Time to Unravel the Mystery That Is Soap
Not a soap expert? That’s okay…we are! Before you buy another bar, let us give you the low down on where soap comes from and how it works its magic.
Soap is actually the result of a pretty amazing chemical process that happens spontaneously when you combine a fat with an alkali. The process is called saponification, which literally means “turning into soap.” Yes, it’s really that simple.
But who discovered this rather mysterious and magical transformation? Well, it’s easy to imagine that thousands of years ago, the first soap was probably made by accident by a group of people gathered around a campfire.
A bit of fat likely dripped into the ashes (the alkali), saponification occurred, and someone took notice. Or, maybe it started raining and people became interested by the bubbles forming near the fire. Either way, word spread about the new discovery, and the fad caught on. Soon enough, clean hands became de riguer for dining.
For several centuries after, folks tried improving soap by combining particular ashes and fats, stirring it all together in a kettle, and forming little cakes. Even today, the underlying process soap makers use is basically the same. We have, however, mostly moved beyond animal fat and ashes, to palm and coconut oils mixed with a purified alkali.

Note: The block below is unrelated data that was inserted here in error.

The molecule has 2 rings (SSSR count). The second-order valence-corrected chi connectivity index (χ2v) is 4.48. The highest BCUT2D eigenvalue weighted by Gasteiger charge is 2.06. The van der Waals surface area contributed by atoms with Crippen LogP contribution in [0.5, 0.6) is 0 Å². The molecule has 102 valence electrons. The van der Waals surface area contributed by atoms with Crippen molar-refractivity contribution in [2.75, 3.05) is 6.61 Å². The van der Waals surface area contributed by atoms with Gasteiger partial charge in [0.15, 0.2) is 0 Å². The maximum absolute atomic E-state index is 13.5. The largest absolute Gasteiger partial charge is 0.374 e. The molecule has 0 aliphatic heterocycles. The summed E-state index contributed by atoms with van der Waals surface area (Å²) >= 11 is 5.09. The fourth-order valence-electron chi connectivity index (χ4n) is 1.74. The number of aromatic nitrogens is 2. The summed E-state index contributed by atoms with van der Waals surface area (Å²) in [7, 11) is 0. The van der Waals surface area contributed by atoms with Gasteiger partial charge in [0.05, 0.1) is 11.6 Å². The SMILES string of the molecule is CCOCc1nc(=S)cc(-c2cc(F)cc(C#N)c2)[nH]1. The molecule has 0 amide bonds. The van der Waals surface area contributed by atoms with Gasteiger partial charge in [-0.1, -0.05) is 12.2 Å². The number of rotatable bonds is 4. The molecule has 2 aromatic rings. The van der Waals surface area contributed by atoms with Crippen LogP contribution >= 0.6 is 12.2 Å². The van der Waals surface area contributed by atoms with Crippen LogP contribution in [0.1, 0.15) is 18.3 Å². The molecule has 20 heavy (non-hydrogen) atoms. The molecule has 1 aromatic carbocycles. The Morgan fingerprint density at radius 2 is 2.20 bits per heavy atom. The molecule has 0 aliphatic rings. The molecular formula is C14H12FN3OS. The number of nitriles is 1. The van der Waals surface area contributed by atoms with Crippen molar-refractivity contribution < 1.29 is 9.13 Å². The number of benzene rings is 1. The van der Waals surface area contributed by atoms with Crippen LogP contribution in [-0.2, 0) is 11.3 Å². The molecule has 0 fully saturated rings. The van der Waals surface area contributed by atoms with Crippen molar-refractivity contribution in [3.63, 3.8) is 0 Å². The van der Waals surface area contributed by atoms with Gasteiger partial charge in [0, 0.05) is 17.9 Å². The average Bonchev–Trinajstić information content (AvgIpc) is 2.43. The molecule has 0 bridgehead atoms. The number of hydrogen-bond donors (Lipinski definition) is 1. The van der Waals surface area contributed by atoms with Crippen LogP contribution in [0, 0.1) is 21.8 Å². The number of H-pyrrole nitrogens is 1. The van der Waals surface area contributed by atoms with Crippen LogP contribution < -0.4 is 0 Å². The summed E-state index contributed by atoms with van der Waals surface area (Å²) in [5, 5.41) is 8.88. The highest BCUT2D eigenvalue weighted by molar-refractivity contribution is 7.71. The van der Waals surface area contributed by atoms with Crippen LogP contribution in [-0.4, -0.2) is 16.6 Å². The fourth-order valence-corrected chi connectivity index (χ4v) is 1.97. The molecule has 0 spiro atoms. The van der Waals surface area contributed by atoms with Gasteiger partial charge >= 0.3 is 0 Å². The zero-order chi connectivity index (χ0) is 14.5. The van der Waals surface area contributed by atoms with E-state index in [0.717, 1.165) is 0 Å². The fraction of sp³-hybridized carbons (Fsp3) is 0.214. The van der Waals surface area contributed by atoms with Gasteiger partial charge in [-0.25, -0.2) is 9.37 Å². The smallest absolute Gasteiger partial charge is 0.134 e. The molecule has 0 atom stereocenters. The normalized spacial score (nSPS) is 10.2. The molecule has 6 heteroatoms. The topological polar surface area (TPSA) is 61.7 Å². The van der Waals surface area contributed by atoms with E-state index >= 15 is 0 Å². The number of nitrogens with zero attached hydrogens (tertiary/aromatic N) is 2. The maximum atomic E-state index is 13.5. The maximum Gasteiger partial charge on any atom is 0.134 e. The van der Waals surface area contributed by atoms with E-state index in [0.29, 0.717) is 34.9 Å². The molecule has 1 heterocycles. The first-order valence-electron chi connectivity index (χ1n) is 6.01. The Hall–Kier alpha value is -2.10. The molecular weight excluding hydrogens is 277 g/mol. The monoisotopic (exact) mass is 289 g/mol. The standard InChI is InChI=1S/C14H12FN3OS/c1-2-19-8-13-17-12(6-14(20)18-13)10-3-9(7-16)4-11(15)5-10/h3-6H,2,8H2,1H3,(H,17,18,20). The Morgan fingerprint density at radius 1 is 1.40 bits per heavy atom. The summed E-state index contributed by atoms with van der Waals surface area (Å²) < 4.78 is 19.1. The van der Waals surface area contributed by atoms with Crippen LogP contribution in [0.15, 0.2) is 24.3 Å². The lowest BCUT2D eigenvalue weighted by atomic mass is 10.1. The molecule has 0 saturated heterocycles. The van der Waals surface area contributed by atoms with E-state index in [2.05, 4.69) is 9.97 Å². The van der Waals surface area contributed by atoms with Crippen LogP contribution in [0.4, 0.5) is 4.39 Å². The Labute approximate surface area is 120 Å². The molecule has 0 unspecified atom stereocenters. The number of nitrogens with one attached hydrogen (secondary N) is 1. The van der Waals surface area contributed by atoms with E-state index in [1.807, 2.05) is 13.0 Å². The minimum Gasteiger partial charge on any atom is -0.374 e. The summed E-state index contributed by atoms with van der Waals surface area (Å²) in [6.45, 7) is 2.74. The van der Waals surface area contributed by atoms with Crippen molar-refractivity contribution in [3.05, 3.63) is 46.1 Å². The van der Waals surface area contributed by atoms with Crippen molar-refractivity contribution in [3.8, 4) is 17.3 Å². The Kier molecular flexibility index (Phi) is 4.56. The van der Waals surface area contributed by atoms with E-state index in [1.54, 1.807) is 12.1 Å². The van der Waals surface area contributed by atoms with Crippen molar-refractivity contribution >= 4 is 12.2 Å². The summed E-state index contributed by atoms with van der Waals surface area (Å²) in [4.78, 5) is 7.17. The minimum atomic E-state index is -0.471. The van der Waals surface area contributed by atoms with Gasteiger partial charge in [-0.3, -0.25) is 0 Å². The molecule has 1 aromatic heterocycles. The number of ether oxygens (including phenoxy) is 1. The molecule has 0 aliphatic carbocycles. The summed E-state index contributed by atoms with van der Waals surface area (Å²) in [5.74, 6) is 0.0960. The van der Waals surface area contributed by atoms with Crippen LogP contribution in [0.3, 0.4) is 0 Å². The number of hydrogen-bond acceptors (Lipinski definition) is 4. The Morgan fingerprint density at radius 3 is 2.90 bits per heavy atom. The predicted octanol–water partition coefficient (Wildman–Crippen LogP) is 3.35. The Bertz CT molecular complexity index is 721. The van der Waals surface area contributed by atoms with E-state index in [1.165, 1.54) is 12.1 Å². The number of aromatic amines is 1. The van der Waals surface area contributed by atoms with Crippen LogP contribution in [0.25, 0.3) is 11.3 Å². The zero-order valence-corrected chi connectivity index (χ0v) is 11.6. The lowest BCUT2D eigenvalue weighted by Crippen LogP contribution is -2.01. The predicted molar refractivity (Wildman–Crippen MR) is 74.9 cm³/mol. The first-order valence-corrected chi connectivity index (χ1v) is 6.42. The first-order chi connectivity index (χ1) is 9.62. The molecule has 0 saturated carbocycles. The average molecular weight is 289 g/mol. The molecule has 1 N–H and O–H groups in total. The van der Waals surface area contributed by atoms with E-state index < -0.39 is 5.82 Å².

But beyond how it’s made, there’s one other question you may have asked yourself while scrubbing away in the shower. How does soap work? It’s something people don’t typically think about but rely on every day to stay clean and healthy.
If pressed, you might say, “Soap has tiny ninja-like components that chop bacteria to bits.” Or to save face, you might say, ”Only scientists and dermatologists know the details.” But it’s really not that involved.
You see, the power of soap lies in its slipperiness. Soap makes the skin slippery, so dirt slides off, and that’s that. Its magic is in its simplicity.
Stay tuned for the next blog entry in our soap education trilogy, Soap 201: Why Are There So Many Different Kinds! What’s the Difference?
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